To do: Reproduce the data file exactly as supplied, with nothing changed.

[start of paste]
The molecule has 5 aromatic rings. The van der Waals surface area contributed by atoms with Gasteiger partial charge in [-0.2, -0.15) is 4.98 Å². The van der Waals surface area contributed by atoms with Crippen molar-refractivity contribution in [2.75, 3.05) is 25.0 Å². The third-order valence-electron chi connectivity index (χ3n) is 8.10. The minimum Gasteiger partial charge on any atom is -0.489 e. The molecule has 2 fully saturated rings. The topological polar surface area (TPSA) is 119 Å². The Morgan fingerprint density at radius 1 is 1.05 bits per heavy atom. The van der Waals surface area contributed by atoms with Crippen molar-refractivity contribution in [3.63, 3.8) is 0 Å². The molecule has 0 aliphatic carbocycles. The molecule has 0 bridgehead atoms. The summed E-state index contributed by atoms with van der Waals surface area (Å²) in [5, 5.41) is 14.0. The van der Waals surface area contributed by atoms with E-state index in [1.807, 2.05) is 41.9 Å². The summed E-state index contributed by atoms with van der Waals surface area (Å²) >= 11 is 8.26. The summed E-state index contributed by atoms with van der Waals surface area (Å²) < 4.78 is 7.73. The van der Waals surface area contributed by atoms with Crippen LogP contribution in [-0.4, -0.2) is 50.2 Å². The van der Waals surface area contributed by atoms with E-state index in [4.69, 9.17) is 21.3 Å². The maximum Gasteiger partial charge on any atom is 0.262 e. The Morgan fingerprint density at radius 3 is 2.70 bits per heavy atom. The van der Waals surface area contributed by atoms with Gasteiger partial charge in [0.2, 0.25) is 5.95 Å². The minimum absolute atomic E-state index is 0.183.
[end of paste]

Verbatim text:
The molecule has 5 aromatic rings. The van der Waals surface area contributed by atoms with Gasteiger partial charge in [-0.2, -0.15) is 4.98 Å². The van der Waals surface area contributed by atoms with Crippen molar-refractivity contribution in [2.75, 3.05) is 25.0 Å². The third-order valence-electron chi connectivity index (χ3n) is 8.10. The minimum Gasteiger partial charge on any atom is -0.489 e. The molecule has 2 fully saturated rings. The topological polar surface area (TPSA) is 119 Å². The Morgan fingerprint density at radius 1 is 1.05 bits per heavy atom. The van der Waals surface area contributed by atoms with Crippen molar-refractivity contribution in [3.63, 3.8) is 0 Å². The molecule has 0 aliphatic carbocycles. The molecule has 0 bridgehead atoms. The summed E-state index contributed by atoms with van der Waals surface area (Å²) in [5, 5.41) is 14.0. The van der Waals surface area contributed by atoms with E-state index in [1.807, 2.05) is 41.9 Å². The summed E-state index contributed by atoms with van der Waals surface area (Å²) >= 11 is 8.26. The summed E-state index contributed by atoms with van der Waals surface area (Å²) < 4.78 is 7.73. The van der Waals surface area contributed by atoms with Crippen LogP contribution in [-0.4, -0.2) is 50.2 Å². The van der Waals surface area contributed by atoms with E-state index in [4.69, 9.17) is 21.3 Å². The maximum Gasteiger partial charge on any atom is 0.262 e. The Morgan fingerprint density at radius 3 is 2.70 bits per heavy atom. The van der Waals surface area contributed by atoms with Gasteiger partial charge in [0.2, 0.25) is 5.95 Å². The minimum absolute atomic E-state index is 0.183.